NEWS
02/13/2018 08:05 EST | Updated 02/13/2018 12:04 EST

Alex Gough Wins Bronze, Canada's 1st Olympic Medal In Luge

Gough has been a long-time presence on the World Cup circuit.

Canada's Alex Gough has won bronze in luge.
Getty Images
Canada's Alex Gough has won bronze in luge.

Alex Gough won Canada's first-ever Olympic luge medal Tuesday, grabbing bronze in the women's singles race at the Pyeongchang Winter Games.

Competing at her fourth Olympics, the Calgary native finished with a combined four-run time of three minutes 5.644 seconds.

German Natalie Geisenberger captured her second consecutive gold medal in 3:05.232 while compatriot Tatjana Huefner was second in 3:05.599.

Gough looked to be headed to another fourth-place finish after dropping back a spot from third on her final run down the track when Eitberger put in a solid run.

But fellow German Tatjana Huefner, who had been in second, made a mistake on her run right after Gough to push the Canadian onto the podium.

"Elated. Just so over the moon," said Gough, who was competing at her fourth Olympics. "Especially to overcome that gut-wrenching feeling of being behind (Eitberger) and probably in a fourth spot again and to have that flip around on me and be suddenly in a medal spot is so amazing."

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Bronze medallist Canada's Alex Gough celebrates after the women's luge singles.

Gough sat third after Monday night's first two runs with a combined time of 1:32.645 to put her just 0.191 seconds back of Geisenberger at the Olympic Sliding Centre in the South Korean mountains.

Gough, 30, kept hold of that position through Tuesday's third run of 46.425 seconds, 0.336 seconds back of Geisenberger, and just 0.017 seconds behind Huefner for second.

She was unable to get any closer after clocking 46.574 seconds on her fourth trip down the track, but will still go down as the first Canadian luger to step on an Olympic podium.

Calgary's Kimberley McRae wound up fifth in 3:05.878 at her second Olympics, while Brooke Apshkrum, also of Calgary, was 13th in 3:07.102 at the 18-year-old's first Games.

The sliders have been wary of Curve 9 at the wind-swept venue, a tricky stretch of track that cost German great Felix Loch a chance at a record-tying third straight men's Olympic gold medal when he skidded halfway through Sunday's final run and wound up a stunning fifth.

But there weren't many issues on this night among the contenders hurdling themselves down the icy track feet-first at speeds of more than 120 kilometres an hour.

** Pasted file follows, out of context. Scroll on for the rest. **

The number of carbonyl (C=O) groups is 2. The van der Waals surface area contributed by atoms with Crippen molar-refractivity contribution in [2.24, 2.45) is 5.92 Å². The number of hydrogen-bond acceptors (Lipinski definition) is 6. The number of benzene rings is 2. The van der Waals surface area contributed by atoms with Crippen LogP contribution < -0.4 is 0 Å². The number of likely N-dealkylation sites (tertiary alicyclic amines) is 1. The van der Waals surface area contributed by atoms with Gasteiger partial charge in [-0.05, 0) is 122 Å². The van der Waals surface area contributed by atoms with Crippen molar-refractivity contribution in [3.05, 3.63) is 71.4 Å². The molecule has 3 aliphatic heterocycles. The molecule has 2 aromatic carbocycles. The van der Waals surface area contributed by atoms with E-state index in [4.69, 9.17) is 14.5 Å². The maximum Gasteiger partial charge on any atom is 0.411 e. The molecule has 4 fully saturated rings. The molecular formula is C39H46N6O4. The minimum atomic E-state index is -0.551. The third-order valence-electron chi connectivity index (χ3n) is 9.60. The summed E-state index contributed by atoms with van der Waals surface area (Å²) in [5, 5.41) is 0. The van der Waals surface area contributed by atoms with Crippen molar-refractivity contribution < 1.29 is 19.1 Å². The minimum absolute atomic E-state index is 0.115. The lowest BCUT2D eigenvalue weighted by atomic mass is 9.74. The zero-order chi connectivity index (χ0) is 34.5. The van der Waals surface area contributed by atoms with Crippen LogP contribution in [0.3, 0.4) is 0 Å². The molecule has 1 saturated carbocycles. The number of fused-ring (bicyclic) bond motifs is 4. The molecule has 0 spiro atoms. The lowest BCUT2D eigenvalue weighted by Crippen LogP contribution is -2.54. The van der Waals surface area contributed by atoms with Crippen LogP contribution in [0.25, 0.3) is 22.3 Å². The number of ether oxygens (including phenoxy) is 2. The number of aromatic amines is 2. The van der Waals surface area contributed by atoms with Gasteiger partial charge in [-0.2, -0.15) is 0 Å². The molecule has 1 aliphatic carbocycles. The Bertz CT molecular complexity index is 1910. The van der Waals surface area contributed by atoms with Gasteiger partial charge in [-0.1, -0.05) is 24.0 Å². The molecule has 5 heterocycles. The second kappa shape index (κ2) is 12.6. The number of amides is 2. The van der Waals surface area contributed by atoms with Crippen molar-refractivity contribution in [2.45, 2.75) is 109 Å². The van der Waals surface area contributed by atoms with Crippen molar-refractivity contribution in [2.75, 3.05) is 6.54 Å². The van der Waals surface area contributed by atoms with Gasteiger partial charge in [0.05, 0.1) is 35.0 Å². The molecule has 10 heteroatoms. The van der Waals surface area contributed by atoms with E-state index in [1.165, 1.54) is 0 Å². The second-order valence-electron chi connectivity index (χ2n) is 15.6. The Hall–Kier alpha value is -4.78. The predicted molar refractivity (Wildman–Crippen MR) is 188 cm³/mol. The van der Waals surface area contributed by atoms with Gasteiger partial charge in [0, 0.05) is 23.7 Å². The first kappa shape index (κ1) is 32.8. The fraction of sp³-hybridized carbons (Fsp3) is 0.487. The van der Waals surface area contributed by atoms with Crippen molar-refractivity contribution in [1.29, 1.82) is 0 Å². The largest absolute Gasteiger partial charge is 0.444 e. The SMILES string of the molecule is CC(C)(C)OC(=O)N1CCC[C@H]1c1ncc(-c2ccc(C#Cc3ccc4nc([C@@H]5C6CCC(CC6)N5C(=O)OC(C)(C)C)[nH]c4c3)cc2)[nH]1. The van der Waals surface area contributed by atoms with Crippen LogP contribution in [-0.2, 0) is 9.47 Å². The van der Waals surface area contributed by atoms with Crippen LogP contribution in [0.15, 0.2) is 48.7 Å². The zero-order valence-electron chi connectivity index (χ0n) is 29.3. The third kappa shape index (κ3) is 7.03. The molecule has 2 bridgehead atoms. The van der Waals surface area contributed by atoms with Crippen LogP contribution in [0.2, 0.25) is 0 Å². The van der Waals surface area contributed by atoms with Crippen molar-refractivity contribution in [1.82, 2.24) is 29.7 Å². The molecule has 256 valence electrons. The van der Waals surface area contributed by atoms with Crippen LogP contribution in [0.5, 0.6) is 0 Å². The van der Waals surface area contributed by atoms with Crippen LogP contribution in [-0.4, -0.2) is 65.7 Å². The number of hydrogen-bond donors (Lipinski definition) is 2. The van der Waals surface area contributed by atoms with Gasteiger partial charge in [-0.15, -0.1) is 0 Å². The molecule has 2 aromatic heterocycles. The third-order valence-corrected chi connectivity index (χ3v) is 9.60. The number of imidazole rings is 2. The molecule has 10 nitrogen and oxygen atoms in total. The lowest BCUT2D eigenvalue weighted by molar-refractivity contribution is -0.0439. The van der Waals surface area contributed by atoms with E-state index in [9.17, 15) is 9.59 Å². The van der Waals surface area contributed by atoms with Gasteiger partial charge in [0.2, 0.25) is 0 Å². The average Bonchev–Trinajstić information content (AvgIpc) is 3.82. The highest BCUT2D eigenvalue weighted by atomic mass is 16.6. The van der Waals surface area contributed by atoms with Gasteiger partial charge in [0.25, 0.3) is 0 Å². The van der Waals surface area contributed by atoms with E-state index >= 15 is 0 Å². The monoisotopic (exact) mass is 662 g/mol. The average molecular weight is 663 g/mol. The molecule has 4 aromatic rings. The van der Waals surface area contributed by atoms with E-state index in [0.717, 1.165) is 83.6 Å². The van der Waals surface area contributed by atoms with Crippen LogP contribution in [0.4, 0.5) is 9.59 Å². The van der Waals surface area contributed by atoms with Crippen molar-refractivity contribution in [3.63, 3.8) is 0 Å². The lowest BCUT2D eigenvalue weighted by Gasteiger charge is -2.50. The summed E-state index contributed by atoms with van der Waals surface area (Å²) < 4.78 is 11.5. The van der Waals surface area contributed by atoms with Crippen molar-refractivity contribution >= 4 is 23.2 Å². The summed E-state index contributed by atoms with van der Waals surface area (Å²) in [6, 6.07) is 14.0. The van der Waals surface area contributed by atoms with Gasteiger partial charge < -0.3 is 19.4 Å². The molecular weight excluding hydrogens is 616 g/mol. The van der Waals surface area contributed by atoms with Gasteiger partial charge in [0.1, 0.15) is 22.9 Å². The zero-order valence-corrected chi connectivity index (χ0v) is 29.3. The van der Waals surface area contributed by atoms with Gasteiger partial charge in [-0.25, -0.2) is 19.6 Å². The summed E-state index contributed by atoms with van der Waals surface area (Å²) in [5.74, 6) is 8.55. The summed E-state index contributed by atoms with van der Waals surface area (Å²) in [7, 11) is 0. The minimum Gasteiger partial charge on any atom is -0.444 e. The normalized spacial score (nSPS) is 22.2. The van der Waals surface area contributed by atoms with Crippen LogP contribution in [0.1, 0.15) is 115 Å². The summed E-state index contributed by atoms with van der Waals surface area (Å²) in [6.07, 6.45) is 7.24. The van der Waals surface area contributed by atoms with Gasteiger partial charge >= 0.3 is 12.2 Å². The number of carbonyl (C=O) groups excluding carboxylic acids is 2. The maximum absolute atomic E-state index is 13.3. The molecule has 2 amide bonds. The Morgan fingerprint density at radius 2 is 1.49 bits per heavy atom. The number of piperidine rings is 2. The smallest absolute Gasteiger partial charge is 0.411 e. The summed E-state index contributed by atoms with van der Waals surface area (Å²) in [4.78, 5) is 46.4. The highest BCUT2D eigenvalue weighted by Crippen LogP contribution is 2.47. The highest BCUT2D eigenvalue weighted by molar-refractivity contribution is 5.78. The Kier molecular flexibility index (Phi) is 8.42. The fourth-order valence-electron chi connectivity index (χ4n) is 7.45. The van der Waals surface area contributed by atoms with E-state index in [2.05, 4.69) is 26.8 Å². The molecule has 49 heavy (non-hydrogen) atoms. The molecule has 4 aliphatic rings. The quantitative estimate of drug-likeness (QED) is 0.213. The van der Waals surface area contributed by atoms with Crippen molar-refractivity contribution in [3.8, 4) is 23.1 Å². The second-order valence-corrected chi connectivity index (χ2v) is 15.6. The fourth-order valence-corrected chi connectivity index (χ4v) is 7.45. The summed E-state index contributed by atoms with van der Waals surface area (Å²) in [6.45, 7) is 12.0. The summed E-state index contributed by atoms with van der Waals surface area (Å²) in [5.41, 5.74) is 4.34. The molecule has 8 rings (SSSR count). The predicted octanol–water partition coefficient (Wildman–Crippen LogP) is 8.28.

Matthias Hangst via Getty Images
Silver medalist Dajana Eitberger of Germany, left, gold medalist Natalie Geisenberger of Germany, middle, and bronze medalist Alex Gough of Canada celebrate following the women's luge final.

Gough was just 0.433 seconds behind American Erin Hamlin for bronze in Sochi, while McRae was 0.75 seconds short of reaching the podium in fifth.

Gough, men's singles luger Sam Edney, and doubles sliders Tristan Walker and Justin Snith were also a frustrating fourth in the team relay four years ago in Russia.

The quartet was bumped up to bronze for what would have been Canada's first-ever Olympic luge medal in December after two Russian competitors were among 40 athletes from that country stripped of their 2014 results and handed lifetime bans by the International Olympic Committee for alleged doping violations.

But citing insufficient evidence, the Court of Arbitration for Sport overturned that punishment for 28 of those athletes, including lugers Albert Demchenko and Tatiana Ivanova.

Tom Pennington via Getty Images
Alex Gough of Canada competing in women's luge at the 2018 PyeongChang Olympics.

Fourth in the overall World Cup standings this season, Gough has won 25 career medals on the circuit. She's also made the podium five times at the world championships, including two third-place finishes in singles (2011 and 2013).

Gough became the first Canadian luger to win gold in a World Cup race when she snapped a 13-year, 105-race German winning streak in February 2011.

McRae won bronze at last year's worlds, and was 10th on the World Cup circuit this year.

Walker and Snith are compete in the doubles race Wednesday ahead of Thursday's team relay. Edney was sixth in the men's race.

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